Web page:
It was the first chart to include Northern Ireland in its sample. Record Mirror began running a Top 5 album chart in July 1956. In March 1960, Record Retailer had a Top 50 singles chart. Although NME had the largest circulation of charts in the 1960s and was followed, in March 1962 Record Mirror stopped compiling its own chart and published Record Retailer's instead. Retailer began independent auditing in January 1963, has been used by the UK Singles Chart as the source for number-ones since the week ending 12 March 1960; the choice of Record Retailer as the source has been criticised. With available lists of which record shops were sampled to compile the charts some shops were subjected to "hyping" but, with Record Retailer being less followed than some charts, it was subject to less hyping. Additionally, Retailer was set up by independent record shops and had no funding or affiliation with record companies. However, it had a smaller sample size than some ri
A music video is a short film that integrates a song with imagery, is produced for promotional or artistic purposes. Modern music videos are made and used as a marketing device intended to promote the sale of music recordings. There are cases where songs are used in tie-in marketing campaigns that allow them to become more than just a song. Tie-ins and merchandising can be used for food or other products. Although the origins of the music video date back to musical short films that first appeared in the 1920s, they again came into prominence in the 1980s when the channel MTV based their format around the medium. Prior to the 1980s, these kinds of videos were described by various terms including "illustrated song", "filmed insert", "promotional film", "promotional clip", "promotional video", "song video", "song clip" or "film clip". Music videos use a wide range of styles and contemporary video-making techniques, including animation, live action and non-narrative approaches such as abstract film.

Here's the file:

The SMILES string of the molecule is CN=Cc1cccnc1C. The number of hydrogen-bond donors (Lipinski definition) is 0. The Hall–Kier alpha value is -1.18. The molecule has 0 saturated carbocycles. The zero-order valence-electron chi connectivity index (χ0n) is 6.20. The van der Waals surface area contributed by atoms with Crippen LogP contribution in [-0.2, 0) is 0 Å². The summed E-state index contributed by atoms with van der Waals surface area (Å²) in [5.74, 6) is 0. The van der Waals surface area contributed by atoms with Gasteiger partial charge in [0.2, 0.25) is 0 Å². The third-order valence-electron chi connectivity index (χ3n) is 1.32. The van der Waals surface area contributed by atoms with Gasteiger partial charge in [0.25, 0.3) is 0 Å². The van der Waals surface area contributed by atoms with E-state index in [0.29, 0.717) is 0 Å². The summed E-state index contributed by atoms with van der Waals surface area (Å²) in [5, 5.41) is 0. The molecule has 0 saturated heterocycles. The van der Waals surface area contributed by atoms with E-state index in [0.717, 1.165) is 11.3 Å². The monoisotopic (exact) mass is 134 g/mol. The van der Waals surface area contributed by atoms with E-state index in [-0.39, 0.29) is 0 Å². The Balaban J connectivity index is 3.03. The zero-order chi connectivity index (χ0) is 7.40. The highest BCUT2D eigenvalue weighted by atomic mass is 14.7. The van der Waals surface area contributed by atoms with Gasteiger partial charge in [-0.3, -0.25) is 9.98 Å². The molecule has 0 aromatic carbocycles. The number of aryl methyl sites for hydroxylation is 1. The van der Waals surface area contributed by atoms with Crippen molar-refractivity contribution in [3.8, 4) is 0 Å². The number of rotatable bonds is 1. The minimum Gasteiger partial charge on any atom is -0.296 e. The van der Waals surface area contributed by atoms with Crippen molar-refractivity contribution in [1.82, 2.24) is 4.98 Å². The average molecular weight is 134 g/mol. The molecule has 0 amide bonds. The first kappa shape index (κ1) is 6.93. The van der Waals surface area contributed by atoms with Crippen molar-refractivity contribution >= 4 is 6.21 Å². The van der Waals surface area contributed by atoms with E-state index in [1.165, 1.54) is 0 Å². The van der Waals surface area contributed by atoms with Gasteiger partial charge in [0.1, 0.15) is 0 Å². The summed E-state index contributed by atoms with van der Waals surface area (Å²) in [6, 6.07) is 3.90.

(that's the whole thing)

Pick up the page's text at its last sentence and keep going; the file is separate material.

Some music videos combine different styles with the music, such as animation and live action. Combining these styles and techniques has become more popular because of the variety for the audience. Many music videos interpret images and scenes from the song's lyrics, while others take a more thematic approach. Other music videos may not have any concept, being a filmed version of the song's live concert performance. In 1894, sheet music publishers Edward B. Marks Joe Stern hired electrician George Thomas and various performers to promote sales of their song "The Little Lost Child". Using a magic lantern, Thomas projected a series of still images on a screen simultaneous to live performances; this would become a popular form of entertainment known as the illustrated song, the first step toward music video. In 1926, with the arrival of "talkies" many musical short films were produced. Vitaphone shorts featured many bands and dancers. Animation artist Max Fleischer introduced a series of sing-along short cartoons called Screen Songs, which invited audiences to sing along to popular songs by "following the bouncing ball", similar to a modern karaoke machine.
Early 1930s cartoons featured popular musicians performing their hit songs on-camera in live-action segments during the cartoons. The early animated films by Walt Disney, such as the Silly Symphonies shorts and Fantasia, which featured several interpretations of classical pieces, were built around music; the Warner Bros. cartoons today billed as Looney Tunes and Merrie Melodies, were fashioned around specific songs from upcoming Warner Bros. musical films. Live action musical shorts, featuring such popular performers as Cab Calloway, were distributed to theaters. Blues singer Bessie Smith appeared in a two-reel short film called St. Louis Blues featuring a dramatized performance of the hit song. Numerous other musicians appeared in short musical subjects during this period. Soundies and released from 1940 to 1947, were musical films that included short dance sequences, similar to music videos. In the mid-1940s, musician Louis Jordan made short films for his songs, some of which were spliced together into a feature film, Lookout Sister.